The Guardian view on privatising Channel 4: it makes no economic sense

To sensible Conservatives, Kanaal 4 should seem a bargain. Owned by the state, it costs the taxpayer precisely nothing. It generates income from advertising – both from linear TV and streaming – that it ploughs back into Britain’s lively independent production sector, without the need for it to make a profit for shareholders. It was Margaret Thatcher’s government that brought it to fruition, after the seeds of the channel were sown by Lord Annan'S 1977 report into the future of broadcasting. It was designed to stimulate independent production beyond the BBC and ITV, reflecting the full diversity of Britain’s talent – and so it did. Some would say it has lost much of the iconoclastic spirit that animated it in the 1980s, when it commissioned artists from Peter Greenaway aan John Akromfrah and put out pioneering shows such as Brookside. Kinder critics might say that the radicalism is still there, even if it is harder to detect amid the commercial programming that supports its more cutting-edge work. Certainly, Kanaal 4 remains the originator of brilliant television: it is the channel of the Paralympics, of Russell T Davies’s excellent drama It’s A Sin, of Nida Manzoor’s innovative comedy about young Muslim women, We Are Lady Parts, of the lockdown cultural triumph Grayson’s Art Club.

Now the government – having considered, and rejected, the proposition as recently as 2016 – is talking of privatising Channel 4. The ostensible reason is to help it achieve greater scale in a broadcasting world increasingly dominated by the giant US streaming services. But this argument is weak and wrong-headed. For a start it is unclear what, exactly, the government would be selling. Kanaal 4 is a publisher of broadcast material; it does not own its shows and is not some asset-rich operation whose sale would raise significant amounts for the public purse. Privatisation is certainly not the kind of “help” that those running Channel 4 desire, or say they need – especially after a pandemic year in which it defied doom-laden predictions. In the process of establishing a secondary headquarters in Leeds, the channel says it is likely to hit its teiken of spending half its budget outside London in 2021, two years ahead of schedule. The broadcaster is, dan, achieving some of the government’s stated policy of spreading investment beyond London. But its regional hubs would almost certainly look indulgently expensive to a putative buyer. The government says it wants to protect what Channel 4 does. But the way to preserve the quiddities of a very particular British institution is certainly not to allow it to be subsumed into an international media company such as ViacomCBS or WarnerMedia, or even into, sê, ITV.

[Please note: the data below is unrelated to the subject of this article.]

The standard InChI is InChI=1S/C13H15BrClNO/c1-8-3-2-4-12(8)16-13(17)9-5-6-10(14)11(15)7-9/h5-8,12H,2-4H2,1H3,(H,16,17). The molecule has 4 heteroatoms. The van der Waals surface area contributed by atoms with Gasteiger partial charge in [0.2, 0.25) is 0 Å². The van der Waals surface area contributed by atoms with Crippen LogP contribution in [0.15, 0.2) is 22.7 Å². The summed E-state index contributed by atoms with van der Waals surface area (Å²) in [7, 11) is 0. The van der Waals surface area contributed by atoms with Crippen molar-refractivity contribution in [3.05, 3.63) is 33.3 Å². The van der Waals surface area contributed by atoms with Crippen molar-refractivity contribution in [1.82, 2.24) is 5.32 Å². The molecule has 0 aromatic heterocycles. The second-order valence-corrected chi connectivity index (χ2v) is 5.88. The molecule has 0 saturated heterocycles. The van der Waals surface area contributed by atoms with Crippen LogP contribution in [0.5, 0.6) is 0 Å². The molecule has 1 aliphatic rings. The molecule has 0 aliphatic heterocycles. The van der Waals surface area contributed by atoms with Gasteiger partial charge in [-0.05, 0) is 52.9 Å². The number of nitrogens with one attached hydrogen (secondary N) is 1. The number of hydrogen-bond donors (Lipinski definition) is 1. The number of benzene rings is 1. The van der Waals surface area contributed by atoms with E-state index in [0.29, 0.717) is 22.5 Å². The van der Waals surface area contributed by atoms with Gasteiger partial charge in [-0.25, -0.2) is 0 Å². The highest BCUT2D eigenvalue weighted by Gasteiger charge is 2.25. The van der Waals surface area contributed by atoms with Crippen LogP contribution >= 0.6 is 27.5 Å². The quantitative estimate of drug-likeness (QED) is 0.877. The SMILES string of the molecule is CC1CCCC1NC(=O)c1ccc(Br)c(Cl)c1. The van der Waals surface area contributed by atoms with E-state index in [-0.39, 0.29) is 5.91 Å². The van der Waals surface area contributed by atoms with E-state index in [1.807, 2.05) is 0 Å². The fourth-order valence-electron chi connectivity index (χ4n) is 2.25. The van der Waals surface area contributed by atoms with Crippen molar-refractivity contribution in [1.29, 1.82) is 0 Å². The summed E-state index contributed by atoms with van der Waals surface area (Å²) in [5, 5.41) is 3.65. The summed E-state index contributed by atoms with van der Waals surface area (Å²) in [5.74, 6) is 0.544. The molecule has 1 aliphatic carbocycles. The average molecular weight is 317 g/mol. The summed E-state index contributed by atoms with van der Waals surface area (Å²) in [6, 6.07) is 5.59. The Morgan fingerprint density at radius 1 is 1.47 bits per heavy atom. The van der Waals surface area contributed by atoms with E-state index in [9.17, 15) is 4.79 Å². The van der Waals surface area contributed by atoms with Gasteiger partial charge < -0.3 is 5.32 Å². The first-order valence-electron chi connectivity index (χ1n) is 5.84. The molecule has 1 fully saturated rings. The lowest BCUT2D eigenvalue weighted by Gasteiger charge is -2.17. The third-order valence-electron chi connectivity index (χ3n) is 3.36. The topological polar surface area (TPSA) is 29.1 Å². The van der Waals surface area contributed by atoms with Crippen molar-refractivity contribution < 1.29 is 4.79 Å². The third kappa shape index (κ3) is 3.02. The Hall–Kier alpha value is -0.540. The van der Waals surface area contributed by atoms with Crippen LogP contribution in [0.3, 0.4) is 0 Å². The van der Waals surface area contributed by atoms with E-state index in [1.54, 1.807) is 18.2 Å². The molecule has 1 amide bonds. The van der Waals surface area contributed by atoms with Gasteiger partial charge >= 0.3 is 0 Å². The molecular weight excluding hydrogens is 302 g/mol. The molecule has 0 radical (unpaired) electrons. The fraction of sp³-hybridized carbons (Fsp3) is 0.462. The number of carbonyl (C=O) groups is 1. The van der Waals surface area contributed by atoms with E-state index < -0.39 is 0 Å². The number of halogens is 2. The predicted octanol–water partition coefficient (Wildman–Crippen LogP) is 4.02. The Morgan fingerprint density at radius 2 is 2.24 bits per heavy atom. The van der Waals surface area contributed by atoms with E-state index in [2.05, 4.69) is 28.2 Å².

The renewed impetus for privatisation seems to come from two tendencies among the Conservatives. One is an unshakeable commitment to the market as a good in itself, as personified by the media minister, John Whittingdale. The other is the peculiar zealotry directed against cultural organisations condemned as “woke”, a proclivity most obviously discernible in the culture secretary Oliver Dowden. Neither of these positions has much relationship with the supposed mainstream common sense of a Conservative party focused on British success stories and “levelling up”.

An intriguing contrast is presented by the government’s attitude to science and its announcement this week of a centralised body, the Science and Technology Council, charged with “setting bold visions, acting with speed and taking risks”. Reframe Channel 4 in broadly analogous terms and you could easily see it as a smart, low-cost form of venture capital fund, an incubator for the next generation of British production talent. What Channel 4 needs from the government is not a pointless, ideologically driven privatisation, but encouragement to become yet more innovative and radical in its experimentation with the form, craft and content of television.

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